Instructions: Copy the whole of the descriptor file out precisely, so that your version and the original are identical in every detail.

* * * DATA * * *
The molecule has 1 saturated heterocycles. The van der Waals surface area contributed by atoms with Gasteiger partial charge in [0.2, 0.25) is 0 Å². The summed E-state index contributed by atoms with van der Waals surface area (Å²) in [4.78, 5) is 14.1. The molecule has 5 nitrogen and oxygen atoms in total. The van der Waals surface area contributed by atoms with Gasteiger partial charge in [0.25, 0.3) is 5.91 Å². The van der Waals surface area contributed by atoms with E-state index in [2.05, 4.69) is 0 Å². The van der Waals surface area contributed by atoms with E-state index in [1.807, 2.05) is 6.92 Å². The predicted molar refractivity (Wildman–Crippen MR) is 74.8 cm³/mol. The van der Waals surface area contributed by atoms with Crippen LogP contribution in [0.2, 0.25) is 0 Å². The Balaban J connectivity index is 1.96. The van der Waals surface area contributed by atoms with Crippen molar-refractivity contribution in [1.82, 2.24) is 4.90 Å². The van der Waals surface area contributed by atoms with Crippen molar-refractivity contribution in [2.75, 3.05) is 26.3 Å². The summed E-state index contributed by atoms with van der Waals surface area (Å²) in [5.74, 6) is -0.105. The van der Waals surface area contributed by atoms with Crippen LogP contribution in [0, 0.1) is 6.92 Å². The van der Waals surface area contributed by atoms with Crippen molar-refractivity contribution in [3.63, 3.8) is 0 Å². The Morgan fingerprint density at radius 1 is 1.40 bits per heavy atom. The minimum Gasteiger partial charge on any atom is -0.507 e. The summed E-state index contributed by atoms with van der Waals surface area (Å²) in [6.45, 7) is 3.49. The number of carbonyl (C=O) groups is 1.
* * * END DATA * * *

The molecule has 1 saturated heterocycles. The van der Waals surface area contributed by atoms with Gasteiger partial charge in [0.2, 0.25) is 0 Å². The summed E-state index contributed by atoms with van der Waals surface area (Å²) in [4.78, 5) is 14.1. The molecule has 5 nitrogen and oxygen atoms in total. The van der Waals surface area contributed by atoms with Gasteiger partial charge in [0.25, 0.3) is 5.91 Å². The van der Waals surface area contributed by atoms with E-state index in [2.05, 4.69) is 0 Å². The van der Waals surface area contributed by atoms with E-state index in [1.807, 2.05) is 6.92 Å². The predicted molar refractivity (Wildman–Crippen MR) is 74.8 cm³/mol. The van der Waals surface area contributed by atoms with Crippen LogP contribution in [0.2, 0.25) is 0 Å². The Balaban J connectivity index is 1.96. The van der Waals surface area contributed by atoms with Crippen molar-refractivity contribution in [1.82, 2.24) is 4.90 Å². The van der Waals surface area contributed by atoms with Crippen molar-refractivity contribution in [2.75, 3.05) is 26.3 Å². The summed E-state index contributed by atoms with van der Waals surface area (Å²) in [5.74, 6) is -0.105. The van der Waals surface area contributed by atoms with Crippen LogP contribution in [0, 0.1) is 6.92 Å². The van der Waals surface area contributed by atoms with Crippen molar-refractivity contribution in [3.63, 3.8) is 0 Å². The Morgan fingerprint density at radius 1 is 1.40 bits per heavy atom. The minimum Gasteiger partial charge on any atom is -0.507 e. The summed E-state index contributed by atoms with van der Waals surface area (Å²) in [6.45, 7) is 3.49. The number of carbonyl (C=O) groups is 1.